Where to start? Of course, we need an idea:
I've always been a huge fan of World of Warcraft, and always thought it could make a great top down RPG. So the basic idea is to transmute WoW combat into a Divinity: Original Sin clone. Fair enough.
Now let's imagine how a game in our combat system should be played. Describe it:
First, player TURNS are ordered for each ROUND. When his TURN STARTS, a character can play any ABILITY in his ability bar. In the most basic version, these abilities can DEAL DAMAGE, ADD a CONDITION to a player (good or bad) or both. So, when an ABILITY is EXECUTED, we create an instance of one or more HITs, wich describe hit properties, and then apply them to one or more characters. CONDITIONs can be triggered by various COMBAT EVENTs, and when fired can create their own HITs. Each ability costs a resource, let's call it ABILITY POINTS. They also have other restrictions, like RANGE, TARGET TYPE, CHARACTER STATE or other resources.
Now we need a character. We have a warrior with low level stats and few basic abilities. What kind of interactions these abilities should produce? A few ideas:
- We sure need to move. So we should have a basic movement ability (walk). It shouldn't be for free, so its ABILITY-POINTS cost will increase with target distance.
- We have a sword in our hands. Let's swing it. A basic melee hit, with a single target, dealing damage.
- We are tanks, so a basic surviving ability could be handy. Recharge shields.
- If we are tanks, we need tools to manage aggro somehow. A taunt ability.
- Some kind of self buff would be nice. Maybe a counter hit ability for the next round.
Finally, the character stats. We keep it very simple, later on we can complicate it.
- Hit Points. Of course.
- Shield. Another type of hit points.
- Action Points. Amount of 'things' a character can do in a turn.
- Power. Source of damage.
- Armor. Damage mitigator.
This was my starting point. Instead of jumping into action in Unity, I decided I should be able to play this basic version of combat on a simulator. Later it helped immensely with debugging and depedency managment. In little time, I was able to play a warrior vs warrior scenario:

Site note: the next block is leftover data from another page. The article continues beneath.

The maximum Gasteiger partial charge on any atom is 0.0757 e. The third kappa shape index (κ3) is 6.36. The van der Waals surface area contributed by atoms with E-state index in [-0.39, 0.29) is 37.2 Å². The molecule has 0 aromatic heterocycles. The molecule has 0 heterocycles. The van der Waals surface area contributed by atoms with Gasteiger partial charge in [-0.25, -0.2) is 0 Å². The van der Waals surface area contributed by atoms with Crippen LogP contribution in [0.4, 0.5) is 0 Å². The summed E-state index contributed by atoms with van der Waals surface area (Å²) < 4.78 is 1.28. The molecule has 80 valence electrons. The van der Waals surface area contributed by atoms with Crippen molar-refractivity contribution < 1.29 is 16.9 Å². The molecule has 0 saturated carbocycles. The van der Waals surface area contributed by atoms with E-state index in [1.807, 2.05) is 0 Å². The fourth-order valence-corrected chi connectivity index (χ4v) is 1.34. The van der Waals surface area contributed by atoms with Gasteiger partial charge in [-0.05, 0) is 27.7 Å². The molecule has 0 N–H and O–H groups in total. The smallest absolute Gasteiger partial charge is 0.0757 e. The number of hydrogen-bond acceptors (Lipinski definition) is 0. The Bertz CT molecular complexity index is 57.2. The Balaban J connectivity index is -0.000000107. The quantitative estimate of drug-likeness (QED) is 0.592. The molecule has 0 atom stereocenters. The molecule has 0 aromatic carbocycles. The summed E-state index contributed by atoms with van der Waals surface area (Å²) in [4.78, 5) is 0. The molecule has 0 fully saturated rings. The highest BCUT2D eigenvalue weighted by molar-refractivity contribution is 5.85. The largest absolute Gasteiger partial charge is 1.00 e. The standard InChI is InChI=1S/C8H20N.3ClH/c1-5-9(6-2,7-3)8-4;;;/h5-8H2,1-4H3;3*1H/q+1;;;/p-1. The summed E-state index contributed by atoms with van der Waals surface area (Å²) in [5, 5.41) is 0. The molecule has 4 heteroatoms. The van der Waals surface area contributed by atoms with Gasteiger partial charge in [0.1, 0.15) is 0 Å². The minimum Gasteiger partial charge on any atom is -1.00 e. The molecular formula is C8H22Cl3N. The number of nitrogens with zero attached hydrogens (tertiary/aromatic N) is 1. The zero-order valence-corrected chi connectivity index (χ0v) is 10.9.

A gorgeous log based combat
This was a great achievment. This kind of combat engine should make room for animations and user input. As there is so much stuff to cover, I'm skipping the details of the implementation, as it is a complex subject with so many different approaches. After making a lot of systems like this through the years, I always felt like a big step foward having them working.
Great, I could finally launch Unity. I spent some time choosing graphic style until I came with something I liked enough. It was simple and clean, with a toon shader doing all the work for me. I don't have much experience in this field, so I felt that keeping it really basic was going to be a really good idea. Then I needed a place to test the battle system. No better place than an arena. So here is one.
After creating the most basic UI and abusing Unity NavigationAgent for movement capabilities, I finally replaced the combat engine interfaces with their Unity counterparts and... It worked!
But it was ugly and lifeless. Barely a tiny step ahead of the log based combat system. It was missing just one thing to look like a game instead of a form: ANIMATIONS.